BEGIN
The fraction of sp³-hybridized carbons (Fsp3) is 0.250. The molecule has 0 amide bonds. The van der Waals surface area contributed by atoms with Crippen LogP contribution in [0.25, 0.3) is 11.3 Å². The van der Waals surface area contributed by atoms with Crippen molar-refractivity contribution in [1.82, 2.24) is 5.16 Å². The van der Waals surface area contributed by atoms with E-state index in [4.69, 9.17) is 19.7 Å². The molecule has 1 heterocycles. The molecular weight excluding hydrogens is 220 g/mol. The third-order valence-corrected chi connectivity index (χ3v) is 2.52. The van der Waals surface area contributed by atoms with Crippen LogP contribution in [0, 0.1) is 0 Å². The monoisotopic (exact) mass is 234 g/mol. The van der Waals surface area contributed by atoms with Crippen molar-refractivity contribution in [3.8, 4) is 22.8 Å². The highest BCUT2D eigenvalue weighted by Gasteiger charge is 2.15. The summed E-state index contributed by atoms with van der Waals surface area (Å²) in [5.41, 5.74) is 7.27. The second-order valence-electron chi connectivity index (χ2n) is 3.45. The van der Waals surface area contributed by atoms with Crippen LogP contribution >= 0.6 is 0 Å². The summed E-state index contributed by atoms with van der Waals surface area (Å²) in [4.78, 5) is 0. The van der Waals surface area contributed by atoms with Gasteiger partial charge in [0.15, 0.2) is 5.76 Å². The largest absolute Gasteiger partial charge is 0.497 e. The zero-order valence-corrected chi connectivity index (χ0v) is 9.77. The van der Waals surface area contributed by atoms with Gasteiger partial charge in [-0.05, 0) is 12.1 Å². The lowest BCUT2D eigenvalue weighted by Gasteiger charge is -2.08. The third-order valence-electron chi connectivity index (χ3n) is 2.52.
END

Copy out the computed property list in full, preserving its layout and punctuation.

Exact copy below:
The fraction of sp³-hybridized carbons (Fsp3) is 0.250. The molecule has 0 amide bonds. The van der Waals surface area contributed by atoms with Crippen LogP contribution in [0.25, 0.3) is 11.3 Å². The van der Waals surface area contributed by atoms with Crippen molar-refractivity contribution in [1.82, 2.24) is 5.16 Å². The van der Waals surface area contributed by atoms with E-state index in [4.69, 9.17) is 19.7 Å². The molecule has 1 heterocycles. The molecular weight excluding hydrogens is 220 g/mol. The third-order valence-corrected chi connectivity index (χ3v) is 2.52. The van der Waals surface area contributed by atoms with Crippen LogP contribution in [0, 0.1) is 0 Å². The monoisotopic (exact) mass is 234 g/mol. The van der Waals surface area contributed by atoms with Crippen molar-refractivity contribution in [3.8, 4) is 22.8 Å². The highest BCUT2D eigenvalue weighted by Gasteiger charge is 2.15. The summed E-state index contributed by atoms with van der Waals surface area (Å²) in [5.41, 5.74) is 7.27. The second-order valence-electron chi connectivity index (χ2n) is 3.45. The van der Waals surface area contributed by atoms with Crippen LogP contribution >= 0.6 is 0 Å². The summed E-state index contributed by atoms with van der Waals surface area (Å²) in [4.78, 5) is 0. The van der Waals surface area contributed by atoms with Gasteiger partial charge in [0.15, 0.2) is 5.76 Å². The largest absolute Gasteiger partial charge is 0.497 e. The zero-order valence-corrected chi connectivity index (χ0v) is 9.77. The van der Waals surface area contributed by atoms with Gasteiger partial charge in [-0.05, 0) is 12.1 Å². The lowest BCUT2D eigenvalue weighted by Gasteiger charge is -2.08. The third-order valence-electron chi connectivity index (χ3n) is 2.52.